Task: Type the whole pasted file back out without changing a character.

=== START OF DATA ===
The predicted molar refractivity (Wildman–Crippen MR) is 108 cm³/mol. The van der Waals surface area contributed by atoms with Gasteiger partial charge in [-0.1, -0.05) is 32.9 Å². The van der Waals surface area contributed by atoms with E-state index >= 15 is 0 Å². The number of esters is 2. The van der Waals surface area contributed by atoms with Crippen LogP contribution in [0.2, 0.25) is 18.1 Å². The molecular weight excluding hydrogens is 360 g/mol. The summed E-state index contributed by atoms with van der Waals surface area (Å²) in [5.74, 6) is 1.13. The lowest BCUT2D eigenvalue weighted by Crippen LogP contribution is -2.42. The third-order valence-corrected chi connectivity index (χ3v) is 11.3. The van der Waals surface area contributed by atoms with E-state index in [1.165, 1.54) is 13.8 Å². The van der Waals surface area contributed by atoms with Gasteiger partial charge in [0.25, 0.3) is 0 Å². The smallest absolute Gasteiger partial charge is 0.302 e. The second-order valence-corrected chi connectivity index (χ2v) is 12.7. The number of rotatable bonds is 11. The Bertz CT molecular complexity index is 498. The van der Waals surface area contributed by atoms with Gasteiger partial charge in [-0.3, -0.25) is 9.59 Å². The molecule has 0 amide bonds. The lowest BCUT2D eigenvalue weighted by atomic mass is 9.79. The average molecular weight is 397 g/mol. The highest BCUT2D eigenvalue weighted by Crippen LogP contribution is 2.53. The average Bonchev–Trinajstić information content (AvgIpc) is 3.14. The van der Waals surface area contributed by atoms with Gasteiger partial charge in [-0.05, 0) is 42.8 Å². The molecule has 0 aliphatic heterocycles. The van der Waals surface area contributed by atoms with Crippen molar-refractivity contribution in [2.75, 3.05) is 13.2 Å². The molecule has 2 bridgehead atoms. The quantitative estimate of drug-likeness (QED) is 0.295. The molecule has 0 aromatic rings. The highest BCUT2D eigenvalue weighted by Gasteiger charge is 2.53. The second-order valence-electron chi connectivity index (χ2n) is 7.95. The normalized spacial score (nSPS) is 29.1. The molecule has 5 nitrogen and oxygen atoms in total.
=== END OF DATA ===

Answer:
The predicted molar refractivity (Wildman–Crippen MR) is 108 cm³/mol. The van der Waals surface area contributed by atoms with Gasteiger partial charge in [-0.1, -0.05) is 32.9 Å². The van der Waals surface area contributed by atoms with E-state index >= 15 is 0 Å². The number of esters is 2. The van der Waals surface area contributed by atoms with Crippen LogP contribution in [0.2, 0.25) is 18.1 Å². The molecular weight excluding hydrogens is 360 g/mol. The summed E-state index contributed by atoms with van der Waals surface area (Å²) in [5.74, 6) is 1.13. The lowest BCUT2D eigenvalue weighted by Crippen LogP contribution is -2.42. The third-order valence-corrected chi connectivity index (χ3v) is 11.3. The van der Waals surface area contributed by atoms with E-state index in [1.165, 1.54) is 13.8 Å². The van der Waals surface area contributed by atoms with Gasteiger partial charge in [0.25, 0.3) is 0 Å². The smallest absolute Gasteiger partial charge is 0.302 e. The second-order valence-corrected chi connectivity index (χ2v) is 12.7. The number of rotatable bonds is 11. The Bertz CT molecular complexity index is 498. The van der Waals surface area contributed by atoms with Gasteiger partial charge in [-0.3, -0.25) is 9.59 Å². The molecule has 0 amide bonds. The lowest BCUT2D eigenvalue weighted by atomic mass is 9.79. The average molecular weight is 397 g/mol. The highest BCUT2D eigenvalue weighted by Crippen LogP contribution is 2.53. The average Bonchev–Trinajstić information content (AvgIpc) is 3.14. The van der Waals surface area contributed by atoms with Gasteiger partial charge in [-0.05, 0) is 42.8 Å². The molecule has 0 aliphatic heterocycles. The van der Waals surface area contributed by atoms with Crippen molar-refractivity contribution in [2.75, 3.05) is 13.2 Å². The molecule has 2 bridgehead atoms. The quantitative estimate of drug-likeness (QED) is 0.295. The molecule has 0 aromatic rings. The highest BCUT2D eigenvalue weighted by Gasteiger charge is 2.53. The second-order valence-electron chi connectivity index (χ2n) is 7.95. The normalized spacial score (nSPS) is 29.1. The molecule has 5 nitrogen and oxygen atoms in total.